Spring Budget 2024 - Missed opportunity for housing crisis?


The Spring Budget 2024, as unveiled by Chancellor Jeremy Hunt, was anticipated with high hopes by the real estate sector, particularly with regard to housing. However, the outcome has left many feeling underwhelmed and has sparked a critical reevaluation of the government's commitment to addressing the UK's housing crisis.

At the heart of the disappointment is the government's approach—or lack thereof—to fundamentally address the deep-seated issues plaguing the housing market. The budget's focus on levelling-up funding, devolution, and investment in life sciences, while commendable in their own rights, sidesteps the urgent reforms needed in housing delivery and affordability. Notably, the axing of the multiple dwellings relief (MDR) has been met with particular criticism. Introduced as a tax break to bolster the build-to-rent (BTR) market and private rented sector, its removal is perceived as a setback for long-term investment in professionally managed rental homes, at a time when such investment is crucially needed.

Critics argue that the budget's measures fall short of laying out a bold strategy for delivering the homes needed across the country. The BTR sector, which has been bracing for a hit, finds itself at a crossroads, with the abolition of SDLT MDR likely to hinder, rather than stimulate, the efficiency of the housing market. This decision seems to contradict the government's previously stated ambitions to encourage more long-term investment into the housing sector, especially in professionally managed rental homes.

The planning system, often cited as the biggest obstacle to new home delivery, was conspicuously absent from meaningful reform in the budget. Industry leaders have long advocated for an overhaul of the planning system to facilitate the construction of the 300,000 new homes per year that the government itself estimates are needed. Yet, the budget did not seize the opportunity to put housing front and centre, to invest in, and simplify, the planning system to deliver the new homes the country is desperately crying out for.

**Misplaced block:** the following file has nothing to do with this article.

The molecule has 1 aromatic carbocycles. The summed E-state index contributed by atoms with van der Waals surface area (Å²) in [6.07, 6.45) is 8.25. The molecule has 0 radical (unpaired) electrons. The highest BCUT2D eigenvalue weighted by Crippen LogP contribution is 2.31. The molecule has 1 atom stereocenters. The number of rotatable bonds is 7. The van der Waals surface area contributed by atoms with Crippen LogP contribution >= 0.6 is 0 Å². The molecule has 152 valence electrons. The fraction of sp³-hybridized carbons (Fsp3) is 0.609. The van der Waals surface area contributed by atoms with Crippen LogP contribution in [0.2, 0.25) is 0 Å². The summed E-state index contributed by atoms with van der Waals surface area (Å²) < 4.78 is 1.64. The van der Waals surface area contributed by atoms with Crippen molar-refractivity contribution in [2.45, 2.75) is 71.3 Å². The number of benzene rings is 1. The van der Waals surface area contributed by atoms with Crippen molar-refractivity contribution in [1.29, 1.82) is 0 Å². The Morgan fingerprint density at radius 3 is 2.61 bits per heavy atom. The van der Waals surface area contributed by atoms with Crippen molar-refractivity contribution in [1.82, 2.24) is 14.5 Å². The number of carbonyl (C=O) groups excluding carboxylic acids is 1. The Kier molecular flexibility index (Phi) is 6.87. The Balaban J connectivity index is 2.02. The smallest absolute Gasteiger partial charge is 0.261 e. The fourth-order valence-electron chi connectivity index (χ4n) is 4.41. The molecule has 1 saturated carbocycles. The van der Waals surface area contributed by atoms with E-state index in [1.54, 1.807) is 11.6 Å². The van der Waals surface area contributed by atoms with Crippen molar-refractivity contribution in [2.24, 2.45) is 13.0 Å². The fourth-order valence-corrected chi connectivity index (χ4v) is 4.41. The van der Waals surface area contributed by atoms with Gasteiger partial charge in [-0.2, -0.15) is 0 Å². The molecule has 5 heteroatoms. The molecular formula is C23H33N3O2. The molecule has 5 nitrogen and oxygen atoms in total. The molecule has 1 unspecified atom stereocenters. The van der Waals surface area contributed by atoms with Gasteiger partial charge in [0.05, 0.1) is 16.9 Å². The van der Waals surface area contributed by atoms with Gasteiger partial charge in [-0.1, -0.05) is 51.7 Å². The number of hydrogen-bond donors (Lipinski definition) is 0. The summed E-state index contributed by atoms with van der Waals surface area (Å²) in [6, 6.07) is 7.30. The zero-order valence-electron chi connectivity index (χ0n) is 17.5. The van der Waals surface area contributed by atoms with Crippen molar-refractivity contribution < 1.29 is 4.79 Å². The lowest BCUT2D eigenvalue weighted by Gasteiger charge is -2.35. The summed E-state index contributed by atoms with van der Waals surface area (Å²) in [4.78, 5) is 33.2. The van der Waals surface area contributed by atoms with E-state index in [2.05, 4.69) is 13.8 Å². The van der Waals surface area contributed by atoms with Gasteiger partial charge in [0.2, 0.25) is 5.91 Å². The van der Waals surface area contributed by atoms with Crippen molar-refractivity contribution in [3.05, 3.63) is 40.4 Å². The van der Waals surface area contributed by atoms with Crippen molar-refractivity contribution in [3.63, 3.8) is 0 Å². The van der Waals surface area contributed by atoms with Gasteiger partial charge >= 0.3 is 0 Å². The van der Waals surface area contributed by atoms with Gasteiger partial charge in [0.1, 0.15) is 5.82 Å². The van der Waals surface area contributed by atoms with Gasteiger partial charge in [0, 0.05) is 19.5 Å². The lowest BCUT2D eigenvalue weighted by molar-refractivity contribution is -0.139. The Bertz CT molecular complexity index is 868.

The ongoing lack of movement on fundamental business rates reform was another point of contention. The retail and leisure sectors, already under considerable strain, had hoped for significant reforms to alleviate their burdens. Instead, the budget's silence on this issue and the decision to extend the reset period for empty property relief from six to thirteen weeks have been criticised as measures that will likely exacerbate vacancies and deter property investment in an already distressed market.

It appears that the Spring Budget 2024 presents a missed opportunity to meaningfully address the UK's housing crisis. While the focus on certain sectors and tax adjustments may bring incremental benefits, the lack of a comprehensive strategy for housing reform suggests a dissonance between the government's stated goals and its policy actions. As the real estate sector grapples with these challenges, it becomes increasingly clear that a recalibration of priorities is necessary. A more focused, innovative approach to housing policy could unlock the potential of the housing market, facilitating not only economic growth but also ensuring that the right to a decent, affordable home is attainable for all citizens.

To genuinely tackle the housing crisis, the government must prioritise reforms that encourage the delivery of a mix of housing types, address affordability issues head-on, and streamline the planning process. Without such measures, the vision of a balanced, accessible housing market remains elusive, and the dream of homeownership will continue to be out of reach for many.